Buddhists call this moment of realization "enlightenment."
Until now, you would traditionally be able to silence your little voice by learning and practicing meditation. You have probably read about meditation and the myriad of benefits, physical and mental, it offers. You might have even tried to meditate in the past and gave up in frustration.
The problem with meditation
The problem with meditation is that it takes a long time to become effective to silence your little voice, which produces all this inner chatter. Your little voice itself will work actively to prevent you from entering the meditative state. So you might wrestle with meditation for weeks before giving up in frustration. In my experience with my clients, meditating is not the most effective first step. I recommend you use a process called "Attention-Thought Dissociation".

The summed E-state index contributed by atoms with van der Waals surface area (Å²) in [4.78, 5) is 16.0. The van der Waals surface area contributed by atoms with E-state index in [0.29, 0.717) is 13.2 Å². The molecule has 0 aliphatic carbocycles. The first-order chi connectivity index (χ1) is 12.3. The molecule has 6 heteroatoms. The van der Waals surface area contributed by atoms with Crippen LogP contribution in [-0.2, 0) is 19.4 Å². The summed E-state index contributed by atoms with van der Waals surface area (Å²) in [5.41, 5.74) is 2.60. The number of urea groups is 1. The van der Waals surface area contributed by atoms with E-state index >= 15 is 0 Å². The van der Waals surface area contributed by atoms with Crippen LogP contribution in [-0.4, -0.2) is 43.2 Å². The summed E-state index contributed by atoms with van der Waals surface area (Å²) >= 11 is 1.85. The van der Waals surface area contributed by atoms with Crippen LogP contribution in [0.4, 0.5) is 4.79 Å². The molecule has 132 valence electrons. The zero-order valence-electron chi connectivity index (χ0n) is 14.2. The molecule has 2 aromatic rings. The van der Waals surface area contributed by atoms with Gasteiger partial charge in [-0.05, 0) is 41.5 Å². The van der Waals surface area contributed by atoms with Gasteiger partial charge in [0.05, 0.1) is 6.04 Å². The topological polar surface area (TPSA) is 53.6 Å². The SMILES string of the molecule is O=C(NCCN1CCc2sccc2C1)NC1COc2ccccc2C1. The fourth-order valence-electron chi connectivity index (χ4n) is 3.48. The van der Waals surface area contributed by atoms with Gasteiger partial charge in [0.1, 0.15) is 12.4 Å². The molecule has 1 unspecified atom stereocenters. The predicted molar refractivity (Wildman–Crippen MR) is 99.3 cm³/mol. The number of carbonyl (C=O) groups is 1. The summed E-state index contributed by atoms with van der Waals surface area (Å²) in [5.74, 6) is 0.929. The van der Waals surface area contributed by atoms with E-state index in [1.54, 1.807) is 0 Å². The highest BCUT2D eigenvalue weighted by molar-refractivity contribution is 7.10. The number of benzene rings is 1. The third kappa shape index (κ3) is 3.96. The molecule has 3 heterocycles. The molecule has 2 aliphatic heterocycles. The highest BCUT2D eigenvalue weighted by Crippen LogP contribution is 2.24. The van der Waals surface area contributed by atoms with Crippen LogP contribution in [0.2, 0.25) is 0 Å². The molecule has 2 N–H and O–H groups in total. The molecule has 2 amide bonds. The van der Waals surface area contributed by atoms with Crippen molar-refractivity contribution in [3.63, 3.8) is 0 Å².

Once you are able to rapidly silence your inner chatter (and with the Attention-Thought Dissociation, it will happen in less than 10 minutes), you can learn meditation if you so desire. You will be able to practice it much more rapidly and effectively.
If you're interested in Attention-Thought Dissociation, book a coaching session in which I will teach you the process. Learn it once, use it for a lifetime.
Find a way to silence
Whether you choose to learn meditation from a teacher or opt for a faster solution like Attention-Thought Dissociation, commit to finding a way to silence your inner chatter. The relief you will feel is well worth the investment you will make in effort and money.
Peace, calm and a surplus of energy await you on the side of silence.